Super Bowl LI had a lot of exciting moments. The Patriots won with a remarkable comeback, Lady Gaga blew everyone out of the water with her halftime performance and a few commercials got politically touchy.
Coca-Cola, Lumber 84, Audi, Budweiser and Airbnb sparked a national debate concerning political messages in ads after their commercials aired during Super Bowl LI. Each company incorporated diversity and immigration in some way into their commercials. Audi took the feminist route, saying that they support equal pay for equal work among genders. While some viewers were agitated that the companies were trying to pass along a political message, others were cheering them on for using their voices to express what they felt was important.
The moment I watched each of these commercials, I was filled with joy. I was joyful because these huge companies were standing up for what they believed was right, and to me that’s so powerful. But I know that not everyone thinks the same way.
I also know that the legality of involving political messages in standard commercials plays a pretty big role in this debate. So I will be discussing my findings regarding the rules and regulations of TV advertisements.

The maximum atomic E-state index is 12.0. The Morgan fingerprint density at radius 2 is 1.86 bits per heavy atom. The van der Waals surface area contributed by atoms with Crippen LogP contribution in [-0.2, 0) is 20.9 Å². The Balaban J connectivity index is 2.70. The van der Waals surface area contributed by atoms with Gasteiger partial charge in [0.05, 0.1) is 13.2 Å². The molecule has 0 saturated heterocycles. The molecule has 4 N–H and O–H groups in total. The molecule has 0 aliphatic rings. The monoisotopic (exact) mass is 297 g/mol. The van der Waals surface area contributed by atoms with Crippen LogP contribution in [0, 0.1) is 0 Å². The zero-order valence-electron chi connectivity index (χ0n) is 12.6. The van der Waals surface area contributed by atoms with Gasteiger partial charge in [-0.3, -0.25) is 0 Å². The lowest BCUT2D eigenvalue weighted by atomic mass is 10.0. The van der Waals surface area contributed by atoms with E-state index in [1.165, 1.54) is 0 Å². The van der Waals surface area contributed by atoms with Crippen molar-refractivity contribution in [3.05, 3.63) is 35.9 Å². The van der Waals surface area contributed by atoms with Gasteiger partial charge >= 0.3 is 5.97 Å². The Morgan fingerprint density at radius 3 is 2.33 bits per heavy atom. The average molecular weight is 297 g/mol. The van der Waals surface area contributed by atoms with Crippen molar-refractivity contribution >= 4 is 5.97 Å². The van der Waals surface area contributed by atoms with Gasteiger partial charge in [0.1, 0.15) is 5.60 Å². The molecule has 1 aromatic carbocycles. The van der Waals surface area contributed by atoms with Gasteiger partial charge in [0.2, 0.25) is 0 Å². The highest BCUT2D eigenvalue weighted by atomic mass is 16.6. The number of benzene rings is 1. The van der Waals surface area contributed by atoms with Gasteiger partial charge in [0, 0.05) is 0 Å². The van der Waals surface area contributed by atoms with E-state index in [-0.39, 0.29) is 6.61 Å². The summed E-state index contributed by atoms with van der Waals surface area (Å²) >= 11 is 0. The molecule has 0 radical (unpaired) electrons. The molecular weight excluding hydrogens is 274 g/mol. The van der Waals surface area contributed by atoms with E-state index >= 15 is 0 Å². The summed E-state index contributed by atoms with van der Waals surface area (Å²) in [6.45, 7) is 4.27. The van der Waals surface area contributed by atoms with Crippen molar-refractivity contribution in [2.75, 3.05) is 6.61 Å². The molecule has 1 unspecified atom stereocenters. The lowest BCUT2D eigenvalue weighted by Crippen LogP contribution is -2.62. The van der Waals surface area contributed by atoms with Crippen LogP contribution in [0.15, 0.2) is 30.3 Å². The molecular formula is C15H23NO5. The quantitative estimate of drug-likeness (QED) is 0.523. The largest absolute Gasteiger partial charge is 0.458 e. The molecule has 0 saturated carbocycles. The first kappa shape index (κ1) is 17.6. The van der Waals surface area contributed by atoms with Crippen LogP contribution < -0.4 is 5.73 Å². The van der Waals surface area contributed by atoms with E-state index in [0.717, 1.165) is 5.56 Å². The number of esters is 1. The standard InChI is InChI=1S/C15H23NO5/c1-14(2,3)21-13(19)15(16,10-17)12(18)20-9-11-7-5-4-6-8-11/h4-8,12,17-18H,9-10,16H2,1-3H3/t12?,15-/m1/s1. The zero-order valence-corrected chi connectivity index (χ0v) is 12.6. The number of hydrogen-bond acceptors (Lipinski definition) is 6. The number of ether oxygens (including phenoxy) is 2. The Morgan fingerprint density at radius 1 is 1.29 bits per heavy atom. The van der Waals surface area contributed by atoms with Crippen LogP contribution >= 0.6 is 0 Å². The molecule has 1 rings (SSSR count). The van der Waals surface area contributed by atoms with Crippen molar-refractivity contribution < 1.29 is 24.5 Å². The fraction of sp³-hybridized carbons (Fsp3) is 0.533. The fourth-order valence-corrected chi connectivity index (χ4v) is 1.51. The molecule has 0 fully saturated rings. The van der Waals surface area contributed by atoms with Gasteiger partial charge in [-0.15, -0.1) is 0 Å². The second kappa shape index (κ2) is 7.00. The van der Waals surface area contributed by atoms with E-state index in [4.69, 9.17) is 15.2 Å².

The Federal Communications Commission (FCC) has a list of guidelines that each commercial has to meet before the company can send it in to the broadcast network of their choice. After the commercials are made according to this list of guidelines, FCC, Fox and the National Football League team up to review each commercial before choosing what will air.
So when it comes to getting your ad on television, the process isn’t easy, especially during the Super Bowl. If the government begins to put more restrictions on what is allowed, then our freedom of expression will slowly begin to dissipate.
Advertising allows companies to provide a free flow of information to the public, this is called the marketplace of ideas. If companies want to share a political message that legally reflects the beliefs they hold, then I don’t understand the problem.
Not everyone is going to agree on every single political issue, but we can respect one another’s opinions. I think that’s one thing a lot of us here in America take for granted: the value of being able to freely express your opinion. So, all that being said, I believe it is okay for companies to include political messages in their commercials as long as it is done respectfully and peaceably, which the something the companies who used their Super Bowl air time to take political stands excelled at.
This article was written as part of an “opposing viewpoints” series. The article expressing the opposite viewpoint can be found here.